The new owner of a historic Dallas landmark is hoping to bring the venue back to its former glory, with some help from the city of Dallas.
Edwin Cabaniss and his business partners are asking the City of Dallas to ante up $4 million in economic incentives to help restore and expand the Longhorn Ballroom, one of the city’s most threatened historic properties, according to the non-profit organization Preservation Dallas.
The 25,000-square-foot iconic music venue and dance hall was built in 1950 as a performance venue for the legendary Western swing band Bob Willis and His Texas Playboys. The venue was originally called the Bob Willis Ranch House.
In 1958, the property was sold to a new owner and was renamed the Longhorn Ballroom, a nod to the 21-foot statue of a longhorn that resides on the property. It continued to function primarily as a venue for country music. Over the years, many country western performers of note have played at the Longhorn Ballroom, including Loretta Lynn, Merle Haggard, Buck Owens, Conway Twitty, Willie Nelson, George Jones, and Waylon Jennings.
During the 1950s, one of the venue managers did something unusual for the times: he opened the doors of the Longhorn Ballroom to the major black artists of the day, offering soul and blues on Sunday and Monday nights while presenting country music bands the rest of the week. That manager was Jack Ruby, who later became infamous for the murder of Lee Harvey Oswald.
During the 1960s and ’70s, black artists such as BB King, Charlie Pride, Nat King Cole, Ray Charles, James Brown, and Al Green made frequent appearances at the Longhorn Ballroom.
The venue changed hands several times over the years, and its operators branched out to offer many styles of music, hosting performers such as Selena, Patti Smith, Aerosmith, the Ramones, Stevie Ray Vaughan, the Red Hot Chili Peppers, and the Sex Pistols. It last functioned as a music venue in 2019.
More recently, the venue was used to host conventions, corporate events, weddings, quinceañeras, bar mitzvahs, charity events, and the like.
However, the property had fallen into disrepair and was at risk of demolition by the time Cabaniss made an offer on the property last fall.
Cabaniss and his investors intend to spend more than $14 million to restore and expand the Longhorn Ballroom and create a two-acre “backyard” event space next door. The six-acre property, located at 216 Corinth in the Cedars neighborhood, is surrounded by the Trinity River levee, making it a unique venue to hold outdoor events.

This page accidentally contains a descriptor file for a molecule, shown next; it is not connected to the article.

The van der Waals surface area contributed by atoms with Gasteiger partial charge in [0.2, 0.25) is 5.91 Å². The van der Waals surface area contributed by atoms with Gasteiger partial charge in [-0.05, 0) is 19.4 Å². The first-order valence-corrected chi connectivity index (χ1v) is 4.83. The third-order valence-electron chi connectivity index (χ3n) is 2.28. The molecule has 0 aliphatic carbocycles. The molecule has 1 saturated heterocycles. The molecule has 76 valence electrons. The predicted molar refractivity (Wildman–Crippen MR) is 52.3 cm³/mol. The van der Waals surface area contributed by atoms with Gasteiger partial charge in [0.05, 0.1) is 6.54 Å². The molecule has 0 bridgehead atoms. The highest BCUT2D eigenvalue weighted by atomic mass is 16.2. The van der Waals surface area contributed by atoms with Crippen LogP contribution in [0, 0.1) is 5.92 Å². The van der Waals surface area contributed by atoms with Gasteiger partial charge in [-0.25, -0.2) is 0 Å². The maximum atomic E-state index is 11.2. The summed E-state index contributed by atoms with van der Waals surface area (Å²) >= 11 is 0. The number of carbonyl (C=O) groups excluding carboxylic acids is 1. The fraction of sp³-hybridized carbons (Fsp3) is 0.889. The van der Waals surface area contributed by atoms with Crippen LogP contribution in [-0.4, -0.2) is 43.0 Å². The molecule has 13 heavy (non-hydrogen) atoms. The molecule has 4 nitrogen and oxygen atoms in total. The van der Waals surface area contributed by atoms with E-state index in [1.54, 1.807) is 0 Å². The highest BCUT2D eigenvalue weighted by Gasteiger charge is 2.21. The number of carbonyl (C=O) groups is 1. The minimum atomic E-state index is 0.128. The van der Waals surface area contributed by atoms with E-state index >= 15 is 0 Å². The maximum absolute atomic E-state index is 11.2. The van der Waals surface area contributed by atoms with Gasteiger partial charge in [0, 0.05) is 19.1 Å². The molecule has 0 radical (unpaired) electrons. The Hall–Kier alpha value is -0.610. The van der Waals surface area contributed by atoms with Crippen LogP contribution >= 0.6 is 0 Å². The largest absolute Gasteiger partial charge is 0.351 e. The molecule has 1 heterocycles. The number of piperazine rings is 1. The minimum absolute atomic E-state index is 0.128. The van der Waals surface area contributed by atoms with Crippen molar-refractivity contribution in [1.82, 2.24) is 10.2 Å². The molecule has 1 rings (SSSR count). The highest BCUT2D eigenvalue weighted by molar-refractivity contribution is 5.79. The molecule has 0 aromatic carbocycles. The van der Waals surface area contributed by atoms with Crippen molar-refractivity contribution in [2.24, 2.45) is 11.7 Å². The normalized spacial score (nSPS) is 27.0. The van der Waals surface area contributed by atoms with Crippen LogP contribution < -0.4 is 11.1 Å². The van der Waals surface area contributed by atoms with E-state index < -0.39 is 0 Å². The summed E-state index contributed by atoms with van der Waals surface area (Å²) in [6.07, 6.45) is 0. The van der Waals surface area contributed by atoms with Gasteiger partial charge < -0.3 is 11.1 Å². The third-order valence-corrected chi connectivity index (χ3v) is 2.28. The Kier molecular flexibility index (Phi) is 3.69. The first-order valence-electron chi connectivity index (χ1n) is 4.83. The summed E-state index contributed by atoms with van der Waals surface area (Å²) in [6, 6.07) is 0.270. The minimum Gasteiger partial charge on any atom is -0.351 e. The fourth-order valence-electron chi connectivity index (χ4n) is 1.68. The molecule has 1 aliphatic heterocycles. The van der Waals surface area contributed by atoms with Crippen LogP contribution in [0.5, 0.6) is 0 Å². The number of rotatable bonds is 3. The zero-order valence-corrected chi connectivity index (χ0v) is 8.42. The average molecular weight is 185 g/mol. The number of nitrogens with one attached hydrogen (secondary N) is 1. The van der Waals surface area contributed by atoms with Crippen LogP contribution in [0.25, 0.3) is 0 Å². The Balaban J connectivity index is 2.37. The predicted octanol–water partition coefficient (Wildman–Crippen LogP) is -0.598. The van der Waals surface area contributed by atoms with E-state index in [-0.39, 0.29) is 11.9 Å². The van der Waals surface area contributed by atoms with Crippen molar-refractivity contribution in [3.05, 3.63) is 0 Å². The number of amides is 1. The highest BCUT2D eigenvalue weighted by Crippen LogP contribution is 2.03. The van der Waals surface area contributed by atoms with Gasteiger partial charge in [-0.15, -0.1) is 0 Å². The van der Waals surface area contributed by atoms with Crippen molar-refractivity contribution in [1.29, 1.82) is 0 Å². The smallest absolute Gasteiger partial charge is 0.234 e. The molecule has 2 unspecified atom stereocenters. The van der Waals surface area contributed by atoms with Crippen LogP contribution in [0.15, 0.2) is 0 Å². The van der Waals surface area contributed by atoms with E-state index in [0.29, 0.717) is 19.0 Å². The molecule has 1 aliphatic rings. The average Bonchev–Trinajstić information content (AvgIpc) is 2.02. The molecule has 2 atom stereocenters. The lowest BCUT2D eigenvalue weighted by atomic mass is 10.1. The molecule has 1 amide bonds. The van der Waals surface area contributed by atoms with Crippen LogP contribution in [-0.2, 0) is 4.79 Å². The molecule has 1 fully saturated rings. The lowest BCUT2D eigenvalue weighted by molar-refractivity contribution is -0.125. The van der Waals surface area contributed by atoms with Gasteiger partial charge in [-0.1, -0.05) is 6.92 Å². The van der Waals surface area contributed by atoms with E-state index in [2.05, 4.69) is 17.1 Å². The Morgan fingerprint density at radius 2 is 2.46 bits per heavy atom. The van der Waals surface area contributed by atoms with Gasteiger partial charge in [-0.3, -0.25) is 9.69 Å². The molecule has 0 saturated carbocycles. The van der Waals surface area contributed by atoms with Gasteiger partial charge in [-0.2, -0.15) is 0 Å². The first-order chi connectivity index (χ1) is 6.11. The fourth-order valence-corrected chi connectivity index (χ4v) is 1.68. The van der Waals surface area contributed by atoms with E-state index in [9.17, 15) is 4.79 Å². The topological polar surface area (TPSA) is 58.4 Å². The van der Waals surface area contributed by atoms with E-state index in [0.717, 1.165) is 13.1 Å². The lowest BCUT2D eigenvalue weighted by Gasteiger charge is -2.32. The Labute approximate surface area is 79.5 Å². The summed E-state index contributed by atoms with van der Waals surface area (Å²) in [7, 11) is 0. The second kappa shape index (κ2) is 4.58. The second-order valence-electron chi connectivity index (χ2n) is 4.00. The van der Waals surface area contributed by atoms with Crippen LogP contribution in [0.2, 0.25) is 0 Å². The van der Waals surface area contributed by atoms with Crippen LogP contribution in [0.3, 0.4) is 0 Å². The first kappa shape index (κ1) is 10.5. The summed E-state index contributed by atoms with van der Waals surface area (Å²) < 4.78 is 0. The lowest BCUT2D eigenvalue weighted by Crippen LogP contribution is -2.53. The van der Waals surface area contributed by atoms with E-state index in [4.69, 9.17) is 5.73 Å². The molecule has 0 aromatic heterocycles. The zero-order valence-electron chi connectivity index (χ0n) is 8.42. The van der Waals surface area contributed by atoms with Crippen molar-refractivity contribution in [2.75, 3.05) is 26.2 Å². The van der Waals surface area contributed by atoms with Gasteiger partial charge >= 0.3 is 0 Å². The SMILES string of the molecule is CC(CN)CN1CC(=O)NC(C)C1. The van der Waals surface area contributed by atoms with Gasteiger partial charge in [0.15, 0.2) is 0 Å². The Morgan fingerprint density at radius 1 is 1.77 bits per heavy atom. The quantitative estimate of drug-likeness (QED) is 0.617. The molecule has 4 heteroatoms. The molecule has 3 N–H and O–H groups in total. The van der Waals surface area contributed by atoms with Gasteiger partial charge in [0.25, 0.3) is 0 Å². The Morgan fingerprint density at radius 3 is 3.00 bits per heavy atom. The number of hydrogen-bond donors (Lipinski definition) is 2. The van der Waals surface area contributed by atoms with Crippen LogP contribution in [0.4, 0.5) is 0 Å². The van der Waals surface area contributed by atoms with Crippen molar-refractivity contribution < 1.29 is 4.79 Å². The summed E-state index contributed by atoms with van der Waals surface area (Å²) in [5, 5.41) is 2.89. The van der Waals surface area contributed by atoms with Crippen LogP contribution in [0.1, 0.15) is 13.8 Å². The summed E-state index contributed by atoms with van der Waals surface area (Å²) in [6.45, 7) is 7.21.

In addition to the ballroom, the property is also home to a 20,000-square-foot structure that could be used for office or retail space.
Cabaniss told The Dallas Morning News that he is asking the City to join the project as fundamental infrastructure issues need to be addressed.
“We don’t have curbs; we don’t have drainage; we don’t have any type of security lighting. These are basic amenities,” he said, adding that sidewalks would also be needed.
Cabaniss has an established track record with the City of Dallas and is well-known in the area for his restoration of the historic Kessler Theater, which he opened as a music venue in 2010.
Dallas Mayor Eric Johnson told the DMN last fall, “Edwin has done a great job with the Kessler Theater, and I am excited to see his plans to restore the historic Longhorn Ballroom — a hidden gem of Dallas. The venue is a living monument to our city’s rich music history, and it is clear that it still has tremendous untapped potential.”
David Preziosi, the executive director of Preservation Dallas, noted that returning the Longhorn Ballroom to its former glory would be a complicated project but expressed confidence that “together with Cabaniss and the full support of the city, as well as the preservation and cultural communities, this icon will surely come back to life.”